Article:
Hardy geranium: 21 of the best hardy geraniums
Geraniums are easy-to-grow, popular plants that suit most gardens. Plant expert John Hoyland recommends 21 of the best and more recently introduced hardy geraniums. Photographs Dianna Jazwinski
Sixty years ago Margery Fish’s book We Made a Garden was first published and it became an instant success with amateur gardeners. In it, she recounted how over the previous 20 years, she and her husband had developed their Somerset garden. She introduced her readers to plants such as astrantias, euphorbias and geraniums, which at the time were only known to small groups of plant enthusiasts. Fish was very forthright (and occasionally imperious) in expressing her opinions and her championing of hardy geraniums was unequivocal. She would later, famously, advise: ‘When in doubt, plant a geranium.’
A lot of us must have taken her advice because today hardy geraniums (cranesbills) are one of the most popular herbaceous perennials. At the centennial RHS Chelsea Flower Show in 2013, visitors voted Geranium Rozanne (= ‘Gerwat’) as Plant of the Centenary.
The fondness that gardeners have for hardy geraniums is not, of course, entirely due to the bossy Mrs Fish. Hardy geraniums are easy to grow and generally adaptable, with species that are at home in the cool comfort of woodlands while others thrive in the baking harshness of screes. In addition, the loose and relaxed character of geraniums fits well with the informal planting styles that have dominated gardens for the past 60 years.
The popularity of geraniums and the commercial success of Geranium Rozanne (= 'Gerwat') has spurred on nurseries and plant breeders to introduce many new cultivars and hybrids. Some are launched with the razzmatazz of a sophisticated marketing campaign while others appear quietly in the catalogues of specialist nurseries. Sorting out the wheat from the chaff only happens after we have grown a plant for a few years.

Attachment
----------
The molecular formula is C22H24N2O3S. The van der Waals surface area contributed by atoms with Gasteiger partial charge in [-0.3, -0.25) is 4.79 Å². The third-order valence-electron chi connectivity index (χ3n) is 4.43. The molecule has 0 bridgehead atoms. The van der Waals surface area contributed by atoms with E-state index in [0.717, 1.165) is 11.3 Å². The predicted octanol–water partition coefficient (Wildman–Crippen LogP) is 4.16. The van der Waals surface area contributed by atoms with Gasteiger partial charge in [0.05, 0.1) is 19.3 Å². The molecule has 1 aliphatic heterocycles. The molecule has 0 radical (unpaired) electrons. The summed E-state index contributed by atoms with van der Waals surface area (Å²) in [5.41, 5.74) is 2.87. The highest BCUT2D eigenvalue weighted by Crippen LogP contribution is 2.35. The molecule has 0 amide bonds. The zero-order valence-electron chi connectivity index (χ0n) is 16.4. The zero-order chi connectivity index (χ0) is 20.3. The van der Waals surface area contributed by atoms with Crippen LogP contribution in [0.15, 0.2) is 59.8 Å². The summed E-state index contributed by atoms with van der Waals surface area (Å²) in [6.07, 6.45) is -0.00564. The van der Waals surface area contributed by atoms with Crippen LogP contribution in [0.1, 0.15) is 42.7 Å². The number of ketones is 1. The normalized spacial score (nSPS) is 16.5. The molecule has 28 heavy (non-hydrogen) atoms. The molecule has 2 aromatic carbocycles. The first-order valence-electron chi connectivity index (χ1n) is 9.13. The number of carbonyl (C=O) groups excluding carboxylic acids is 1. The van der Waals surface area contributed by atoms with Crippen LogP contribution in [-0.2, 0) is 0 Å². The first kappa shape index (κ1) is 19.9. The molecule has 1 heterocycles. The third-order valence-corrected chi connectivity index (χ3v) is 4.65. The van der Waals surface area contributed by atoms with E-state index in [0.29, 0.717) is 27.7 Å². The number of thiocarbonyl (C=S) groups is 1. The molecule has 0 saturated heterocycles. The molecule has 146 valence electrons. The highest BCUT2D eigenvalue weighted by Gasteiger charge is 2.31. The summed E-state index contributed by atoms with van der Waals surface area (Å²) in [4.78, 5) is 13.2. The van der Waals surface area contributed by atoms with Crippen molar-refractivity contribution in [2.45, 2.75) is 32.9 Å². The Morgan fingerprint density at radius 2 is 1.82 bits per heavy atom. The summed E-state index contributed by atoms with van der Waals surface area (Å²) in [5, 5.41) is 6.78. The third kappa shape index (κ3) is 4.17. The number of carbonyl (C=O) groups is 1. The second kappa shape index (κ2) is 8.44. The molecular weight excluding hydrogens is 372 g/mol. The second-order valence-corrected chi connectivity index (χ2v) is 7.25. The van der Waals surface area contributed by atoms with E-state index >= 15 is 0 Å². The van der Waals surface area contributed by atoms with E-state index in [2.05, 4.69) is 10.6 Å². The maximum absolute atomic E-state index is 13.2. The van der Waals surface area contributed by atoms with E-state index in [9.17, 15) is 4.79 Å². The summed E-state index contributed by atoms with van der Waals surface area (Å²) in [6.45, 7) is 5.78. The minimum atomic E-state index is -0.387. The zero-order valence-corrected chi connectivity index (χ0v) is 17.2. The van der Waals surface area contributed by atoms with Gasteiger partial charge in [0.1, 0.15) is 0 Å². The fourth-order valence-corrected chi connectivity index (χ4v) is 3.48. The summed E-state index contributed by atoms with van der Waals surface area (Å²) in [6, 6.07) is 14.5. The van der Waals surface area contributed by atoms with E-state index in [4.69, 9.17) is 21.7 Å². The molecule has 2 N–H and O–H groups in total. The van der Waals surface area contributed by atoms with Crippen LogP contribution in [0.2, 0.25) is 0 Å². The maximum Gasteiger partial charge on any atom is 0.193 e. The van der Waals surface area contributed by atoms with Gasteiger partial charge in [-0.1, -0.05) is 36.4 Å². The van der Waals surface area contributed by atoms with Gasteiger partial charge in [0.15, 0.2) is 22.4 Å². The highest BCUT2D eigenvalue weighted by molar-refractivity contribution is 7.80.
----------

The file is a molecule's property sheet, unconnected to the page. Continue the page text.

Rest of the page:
Already some recent introductions are beginning to show that hardy geraniums are worth a space in our gardens. The loose and relaxed character of geraniums fits well with the informal planting styles that have dominated gardens for the past 60 years. Many new introductions are certainly exciting plants: Margery Fish would not be disappointed.
What A genus of 420 species of hardy annuals and perennials valued for their adaptability, their ease of cultivation and their abundant flower production. Thousands of cultivars and hybrids have been bred.
Origins Geraniums are found in every continent apart from Antarctica, mainly in temperate regions. Common in woodlands and open meadows, they have also adapted to shallow soils and freezing temperatures at high altitudes. Season Mainly summer-flowering, from May to September.
Size From small alpines 10cm tall to herbaceous perennials 1.2m tall.
Conditions A few species prefer cool, shady conditions but most thrive in sunny, open situations in rich, well-drained soil.
How to grow hardy geraniums
Where to grow hardy geraniums
Most geraniums are robust and resilient plants that do not require special growing conditions other than fertile soil and a sunny situation. G. cinereum cultivars need good drainage and thrive in raised beds. Geranium phaeum, Geranium maculatum and Geranium nodosum are woodland plants and need shade. They suffer from mildew in very dry conditions. If this happens, the best solution is to cut the foliage back to a few centimetres from the ground.
How to care for hardy geraniums